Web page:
Sandra Bland, Michael Brown, Rekia Boyd, Eric Garner, Walter Scott, Freddie Gray, Jessica Hernandez, Tamir Rice, Jonathan Ferrell, Oscar Grant, Antonio Zambrano-Montes, Samuel DuBose and Anastacio Hernandez-Rojas. We know their names. Each of them died unarmed at the hands of police officers or in police custody. The chants are growing louder. People are angry and they have a right to be angry. We should not fool ourselves into thinking that this violence only affects those whose names have appeared on TV or in the newspaper. African-Americans are twice as likely to be arrested and almost four times as likely to experience the use of force during encounters with the police. African-American and Latinos comprise well over half of all prisoners, even though African-Americans and Latinos make up approximately one quarter of the total US population.
We are far from eradicating racism in this country. Today in America, if you are black, you can be killed for getting a pack of Skittles during a basketball game. Or murdered in your church while you are praying. This violence fills us with outrage, disgust and a deep, deep sadness. These hateful acts of violence amount to acts of terror. They are perpetrated by extremists who want to intimidate and terrorize black, brown and indigenous people in this country.
In the shameful days of open segregation, literacy laws and poll taxes were used to suppress minority voting. Today, through other laws and actions — such as requiring voters to show photo ID, discriminatory drawing of Congressional districts, restricting same-day registration and early voting and aggressively purging voter rolls — states are taking steps which have a similar effect.
The patterns are unmistakable. 11 percent of eligible voters do not have a photo ID—and they are disproportionately black and Latino. In 2012, African-Americans waited twice as long to vote as whites. Some voters in minority precincts waited upwards of six or seven hours to cast a ballot. Meanwhile, thirteen percent of African-American men have lost the right to vote due to felony convictions.
Yet in 2013, the Supreme Court struck down a key part of the seminal Voting Rights Act, even while saying “voting discrimination still exists; no one doubts that.”
This should offend the conscience of every American.
The fight for minority voting rights is a fight for justice. It is inseparable from the struggle for democracy itself.
Millions of lives have been destroyed because people are in jail for nonviolent crimes. For decades, we have been engaged in a failed “War on Drugs” with racially-biased mandatory minimums that punish people of color unfairly.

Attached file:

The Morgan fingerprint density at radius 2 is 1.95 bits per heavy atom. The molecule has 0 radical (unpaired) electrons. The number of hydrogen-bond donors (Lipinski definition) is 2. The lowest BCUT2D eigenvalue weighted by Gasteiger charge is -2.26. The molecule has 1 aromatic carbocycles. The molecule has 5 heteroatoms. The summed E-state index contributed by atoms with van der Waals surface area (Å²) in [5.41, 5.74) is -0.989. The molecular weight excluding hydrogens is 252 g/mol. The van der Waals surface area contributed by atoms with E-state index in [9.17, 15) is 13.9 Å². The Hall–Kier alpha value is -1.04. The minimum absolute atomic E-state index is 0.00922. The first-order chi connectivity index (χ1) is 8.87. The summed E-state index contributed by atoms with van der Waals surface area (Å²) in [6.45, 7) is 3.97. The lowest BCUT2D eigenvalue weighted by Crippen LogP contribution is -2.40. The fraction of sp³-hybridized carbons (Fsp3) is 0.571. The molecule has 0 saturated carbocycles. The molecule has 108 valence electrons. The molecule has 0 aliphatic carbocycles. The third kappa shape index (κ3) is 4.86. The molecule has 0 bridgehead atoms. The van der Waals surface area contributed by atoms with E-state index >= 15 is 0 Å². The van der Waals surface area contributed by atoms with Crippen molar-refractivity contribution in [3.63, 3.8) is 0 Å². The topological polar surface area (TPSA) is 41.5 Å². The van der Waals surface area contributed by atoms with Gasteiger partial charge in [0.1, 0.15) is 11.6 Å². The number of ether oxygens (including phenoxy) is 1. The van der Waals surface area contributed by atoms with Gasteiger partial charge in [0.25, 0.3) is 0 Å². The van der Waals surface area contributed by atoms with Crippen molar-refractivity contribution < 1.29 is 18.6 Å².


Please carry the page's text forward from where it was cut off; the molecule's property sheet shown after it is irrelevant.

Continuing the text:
It is an obscenity that we stigmatize so many young Americans with a criminal record for smoking marijuana, but not one major Wall Street executive has been prosecuted for causing the near collapse of our entire economy. This must change.
If current trends continue, one in four black males born today can expect to spend time in prison during their lifetime. Blacks are imprisoned at six times the rate of whites and a report by the Department of Justice found that blacks were three times more likely to be searched during a traffic stop, compared to white motorists. Together, African-Americans and Latinos comprised 57 percent of all prisoners in 2014, even though African-Americans and Latinos make up approximately one quarter of the US population. These outcomes are not reflective of increased crime by communities of color, but rather a disparity in enforcement and reporting mechanisms. African-Americans are twice as likely to be arrested and almost four times as likely to experience the use of force during encounters with the police. This is an unspeakable tragedy.
It is morally repugnant that we have privatized prisons all over America. Corporations should not be allowed to make a profit by building more jails and keeping more Americans behind bars. We have got to end the private for-profit prison racket in America.
The measure of success for law enforcement should not be how many people get locked up. We need to invest in drug courts as well as medical and mental health interventions for people with substance abuse problems, so that people struggling with addiction do not end up in prison, they end up in treatment.